Women in Elected Office

A recent issue of the Free Times, April 1-7, featured a fascinating article by Chris Trainor, titled “Women Are Few and Far Between in the South Carolina Legislature–And That’s a Problem.”  Trainor provides a number of statistics and stories showing South Carolina trailing most of the nation in the number of women in elected to office, despite our having elected Nikki Haley to our highest statewide office.  The General Assembly currently includes 22 female House members and only one female state senator.  That makes our legislature 13.5 percent female.  This is the fourth-lowest percentage in America.

 As I recounted in an earlier blog post, I was once asked why I was dedicating my life to documenting the work of fat, bald, old men.  I liked the question because it allowed me to draw attention to our many women’s collections and to highlight the wonderful records documenting women’s issues and the lives of women in our largest collections–our congressional holdings.  This article made me use my feeble math skills to ascertain what percentage of our collections were generated by women.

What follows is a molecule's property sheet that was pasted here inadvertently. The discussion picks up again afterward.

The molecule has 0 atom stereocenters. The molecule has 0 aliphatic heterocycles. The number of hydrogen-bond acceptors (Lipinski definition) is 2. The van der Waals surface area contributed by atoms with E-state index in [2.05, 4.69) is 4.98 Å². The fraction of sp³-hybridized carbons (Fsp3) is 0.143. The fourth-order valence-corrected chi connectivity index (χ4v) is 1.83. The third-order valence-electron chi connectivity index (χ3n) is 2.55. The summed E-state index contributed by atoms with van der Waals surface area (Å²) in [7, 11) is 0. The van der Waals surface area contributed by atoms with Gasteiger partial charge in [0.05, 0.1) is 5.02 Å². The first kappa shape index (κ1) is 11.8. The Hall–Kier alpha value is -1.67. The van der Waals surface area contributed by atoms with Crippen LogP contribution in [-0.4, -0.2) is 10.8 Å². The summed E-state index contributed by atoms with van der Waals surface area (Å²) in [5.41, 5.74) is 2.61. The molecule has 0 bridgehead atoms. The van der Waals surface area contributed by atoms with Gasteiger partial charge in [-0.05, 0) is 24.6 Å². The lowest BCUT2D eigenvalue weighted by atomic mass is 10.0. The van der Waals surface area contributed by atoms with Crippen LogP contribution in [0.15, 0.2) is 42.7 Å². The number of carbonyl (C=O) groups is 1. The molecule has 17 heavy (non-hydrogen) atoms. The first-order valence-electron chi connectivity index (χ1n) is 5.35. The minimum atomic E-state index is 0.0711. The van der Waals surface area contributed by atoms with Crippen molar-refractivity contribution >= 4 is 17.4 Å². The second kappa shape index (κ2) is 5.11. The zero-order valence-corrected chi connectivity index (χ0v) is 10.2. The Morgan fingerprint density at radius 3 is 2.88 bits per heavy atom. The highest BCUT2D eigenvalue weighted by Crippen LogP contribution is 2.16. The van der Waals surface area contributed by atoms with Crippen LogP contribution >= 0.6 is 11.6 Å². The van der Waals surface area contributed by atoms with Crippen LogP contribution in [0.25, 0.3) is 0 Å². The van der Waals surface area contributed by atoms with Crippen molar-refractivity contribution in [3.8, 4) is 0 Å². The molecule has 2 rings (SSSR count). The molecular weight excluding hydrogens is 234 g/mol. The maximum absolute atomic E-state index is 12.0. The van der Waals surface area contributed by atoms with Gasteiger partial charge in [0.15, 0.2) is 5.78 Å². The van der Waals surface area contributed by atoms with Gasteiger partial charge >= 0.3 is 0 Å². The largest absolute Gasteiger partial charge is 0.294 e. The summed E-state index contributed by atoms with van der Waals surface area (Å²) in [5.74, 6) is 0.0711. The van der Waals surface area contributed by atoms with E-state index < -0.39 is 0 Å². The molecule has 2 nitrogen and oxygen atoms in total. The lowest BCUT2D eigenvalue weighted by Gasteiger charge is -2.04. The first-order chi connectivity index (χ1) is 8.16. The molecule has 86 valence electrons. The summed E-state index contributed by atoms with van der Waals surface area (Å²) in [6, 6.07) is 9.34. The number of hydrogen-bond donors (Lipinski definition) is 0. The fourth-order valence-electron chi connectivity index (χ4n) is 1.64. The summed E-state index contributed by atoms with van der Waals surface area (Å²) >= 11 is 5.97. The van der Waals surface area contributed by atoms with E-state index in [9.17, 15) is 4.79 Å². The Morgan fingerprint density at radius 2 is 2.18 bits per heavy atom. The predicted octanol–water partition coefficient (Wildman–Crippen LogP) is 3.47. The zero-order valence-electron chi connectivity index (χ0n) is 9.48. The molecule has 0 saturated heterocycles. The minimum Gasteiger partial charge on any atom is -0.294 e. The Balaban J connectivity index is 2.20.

Clara McMillan, center, with Mr. and Mrs. James F. Byrnes, c. 1960.

Clara McMillan, center, with Mr. and Mrs. James F. Byrnes, c. 1960.

I came up with 27 out of 122, or 22.13%.  If we were a state legislature, we would rank below 29 states.  The 122 figure counts some collections twice.  I needed to do this because we have several collections of married couples.  For instance, we have one collection for the papers of Thomas and Clara McMillan.  Both served in Congress; Mrs. McMillan was appointed to her husband’s seat after his death.

The result was not as satisfying as I had assumed it would be.  My gut told me we’d be around 30%.  Still, we are doing better than South Carolina itself.

 –Contributed by Herb Hartsook

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